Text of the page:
I love this video of a RIE© influenced diaper change. The infant here is 3 months old, and yet can still begin to participate in their care routine, even if it’s just with her focused attention.
For older infants and toddlers, encourage their cooperation by asking questions and making requests.
“Let’s put the blocks away together.”
“Would you help carry this inside?”
“Ok, please lift your legs so I can put the diaper under you.”
Provide encouragement, not empty praise
How many times a day are you saying “good job!” to your child? This seemingly harmless phrase is a real hindrance to true independence and self-motivation. “Good job” is a judgment statement, from the point of view of the adult. Over time, your child will focus more and more on your reaction and less on accomplishing the job for their own enjoyment. Show your child how proud/happy/excited you are by saying things like:
“Wow, look how tall this is!”
“You climbed all the way to the top by yourself!”
“Tell me about this blue part of your picture”
Watch your control
As adults, our job is to keep our child safe from long-term dangers, by controlling the environment around her. Our job is also to step in and offer support when our child is too tired, or overwhelmed, to move forward gracefully. Over-controlling your child, the environment, or the situation can have long-last negative impacts on your child.
Do you really need to request or command something of your child? If you do, make sure it’s not offered as a question or a choice (Would you like to leave the park now? Could you get your shoes on?”), but a clear statement (It’s time to leave the park. We need shoes on to go for a walk now. )
Follow up a non-negotiable command with choices that allow for order of events, or other limited options
“Do you want to do the right or left shoe first?”
“Which color pants today, red or blue?”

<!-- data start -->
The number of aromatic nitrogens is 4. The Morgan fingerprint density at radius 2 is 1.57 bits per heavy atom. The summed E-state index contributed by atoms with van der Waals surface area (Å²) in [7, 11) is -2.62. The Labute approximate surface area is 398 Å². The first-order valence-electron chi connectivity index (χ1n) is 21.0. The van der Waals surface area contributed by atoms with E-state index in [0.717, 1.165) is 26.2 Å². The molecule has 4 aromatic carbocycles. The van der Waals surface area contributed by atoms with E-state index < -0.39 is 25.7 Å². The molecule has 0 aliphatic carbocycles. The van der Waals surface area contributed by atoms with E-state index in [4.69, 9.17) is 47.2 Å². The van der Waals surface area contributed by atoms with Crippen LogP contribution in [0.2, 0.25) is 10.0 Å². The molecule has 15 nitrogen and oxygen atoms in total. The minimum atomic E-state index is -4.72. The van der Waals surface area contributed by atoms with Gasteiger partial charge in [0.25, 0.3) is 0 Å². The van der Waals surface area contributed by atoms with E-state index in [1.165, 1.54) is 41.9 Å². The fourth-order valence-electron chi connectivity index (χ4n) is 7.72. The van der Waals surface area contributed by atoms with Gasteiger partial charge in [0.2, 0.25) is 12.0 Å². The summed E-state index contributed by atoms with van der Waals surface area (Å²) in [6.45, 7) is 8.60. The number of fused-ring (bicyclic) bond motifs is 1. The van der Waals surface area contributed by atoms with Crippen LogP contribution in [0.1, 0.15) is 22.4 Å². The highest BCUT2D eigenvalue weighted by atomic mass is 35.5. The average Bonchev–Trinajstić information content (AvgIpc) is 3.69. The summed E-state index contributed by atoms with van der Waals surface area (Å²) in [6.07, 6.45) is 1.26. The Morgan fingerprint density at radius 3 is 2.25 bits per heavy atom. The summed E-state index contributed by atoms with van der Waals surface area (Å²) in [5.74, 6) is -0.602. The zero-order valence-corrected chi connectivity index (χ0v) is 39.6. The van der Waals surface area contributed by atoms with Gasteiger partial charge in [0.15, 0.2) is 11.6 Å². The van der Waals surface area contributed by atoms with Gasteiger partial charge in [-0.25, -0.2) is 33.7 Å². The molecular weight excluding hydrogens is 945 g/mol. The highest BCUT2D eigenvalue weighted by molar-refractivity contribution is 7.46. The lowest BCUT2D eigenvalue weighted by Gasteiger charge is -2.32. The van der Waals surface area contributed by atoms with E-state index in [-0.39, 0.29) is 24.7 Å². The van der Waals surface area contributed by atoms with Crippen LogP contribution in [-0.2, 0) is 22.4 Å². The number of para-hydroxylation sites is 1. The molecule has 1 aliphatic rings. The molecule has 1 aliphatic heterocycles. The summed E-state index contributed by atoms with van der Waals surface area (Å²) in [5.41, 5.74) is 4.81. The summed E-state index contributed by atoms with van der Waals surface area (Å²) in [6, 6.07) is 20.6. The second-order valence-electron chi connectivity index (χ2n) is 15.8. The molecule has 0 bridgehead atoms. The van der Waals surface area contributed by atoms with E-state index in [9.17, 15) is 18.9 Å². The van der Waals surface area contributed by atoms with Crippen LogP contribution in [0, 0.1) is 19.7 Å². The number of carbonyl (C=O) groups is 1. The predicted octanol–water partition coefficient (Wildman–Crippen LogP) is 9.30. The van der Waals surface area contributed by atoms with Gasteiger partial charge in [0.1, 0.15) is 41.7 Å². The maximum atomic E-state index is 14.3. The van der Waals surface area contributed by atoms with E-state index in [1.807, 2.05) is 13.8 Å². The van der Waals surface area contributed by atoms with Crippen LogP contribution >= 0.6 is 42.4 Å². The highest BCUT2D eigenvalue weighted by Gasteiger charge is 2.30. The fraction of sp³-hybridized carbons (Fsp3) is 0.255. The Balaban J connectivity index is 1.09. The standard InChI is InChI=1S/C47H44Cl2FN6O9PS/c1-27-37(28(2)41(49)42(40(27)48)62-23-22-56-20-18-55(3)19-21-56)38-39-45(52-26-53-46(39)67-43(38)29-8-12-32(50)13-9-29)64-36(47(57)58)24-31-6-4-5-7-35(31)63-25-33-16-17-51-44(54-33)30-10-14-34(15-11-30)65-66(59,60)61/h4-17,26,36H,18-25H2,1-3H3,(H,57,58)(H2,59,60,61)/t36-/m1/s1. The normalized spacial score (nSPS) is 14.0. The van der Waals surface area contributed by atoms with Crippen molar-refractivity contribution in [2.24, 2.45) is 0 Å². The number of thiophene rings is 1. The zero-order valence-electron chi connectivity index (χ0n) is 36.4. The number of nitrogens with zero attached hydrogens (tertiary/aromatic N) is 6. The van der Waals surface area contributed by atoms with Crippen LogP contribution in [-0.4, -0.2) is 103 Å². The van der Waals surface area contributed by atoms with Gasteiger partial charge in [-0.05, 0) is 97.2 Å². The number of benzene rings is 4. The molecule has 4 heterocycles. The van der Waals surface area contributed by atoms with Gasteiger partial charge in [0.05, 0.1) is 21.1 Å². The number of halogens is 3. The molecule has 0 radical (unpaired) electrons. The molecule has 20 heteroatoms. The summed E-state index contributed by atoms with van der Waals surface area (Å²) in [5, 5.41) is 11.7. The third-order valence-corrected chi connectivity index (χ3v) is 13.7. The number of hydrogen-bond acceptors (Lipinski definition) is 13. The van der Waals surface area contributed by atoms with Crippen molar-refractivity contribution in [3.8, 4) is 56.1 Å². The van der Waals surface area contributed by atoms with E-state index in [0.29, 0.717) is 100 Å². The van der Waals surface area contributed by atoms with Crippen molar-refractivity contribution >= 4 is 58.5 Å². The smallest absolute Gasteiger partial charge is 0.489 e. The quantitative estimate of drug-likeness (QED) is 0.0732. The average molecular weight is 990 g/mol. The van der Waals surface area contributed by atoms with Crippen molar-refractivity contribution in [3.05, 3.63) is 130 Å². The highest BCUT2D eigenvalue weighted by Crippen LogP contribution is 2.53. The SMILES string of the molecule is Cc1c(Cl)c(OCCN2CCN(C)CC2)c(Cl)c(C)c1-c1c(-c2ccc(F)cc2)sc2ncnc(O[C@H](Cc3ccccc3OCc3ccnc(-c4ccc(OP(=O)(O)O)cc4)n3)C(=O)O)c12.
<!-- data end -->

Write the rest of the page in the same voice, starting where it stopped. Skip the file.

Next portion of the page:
“Would you like peas or carrots for your vegetable?”
Support emotional development
Toddlers need to go through the process of a tantrum when they are upset. Only step in to ensure safety of your child, other people, or the environment you are in. Let your child go through the anger/ out of control phase of a tantrum with minimal interruption (except when necessary). Trying to calm them down, explain, distract, or also getting angry makes it MUCH worse. Children have used only their physical bodies for communicating up to this point, so it is the default when they get upset. After the child is calm you can continue the conversation, command, or activity, which is usually met with no resistance.
Suppressing anger or sadness is NOT normal or healthy development. Never tell your child to “Stop crying!” This is impossible to do, and will only make the child feel worse. Instead, help your child recognize and name their emotions:
“Wow, you sound very angry.”
“You are crying, are you hurt?”
“Are you so excited today?”
Respond to the cause of behavior
What is your child really after? Often, the behavior does not match what is truly upsetting or motivating your child to act that way. Keep in mind the big picture, understand your child is doing the best they can with what they have in that moment, and be as respectful as possible. You child must not get the impression that your love, approval, and acceptance is tied to her behavior, choices, or actions.
Focus on connecting with your child, and reaching an agreement, rather than a power struggle. Get around the “no” by changing the kind of request: when would you, how would you like to, which one first? Demonstrate ways to “make it right” and help meet everyone’s needs.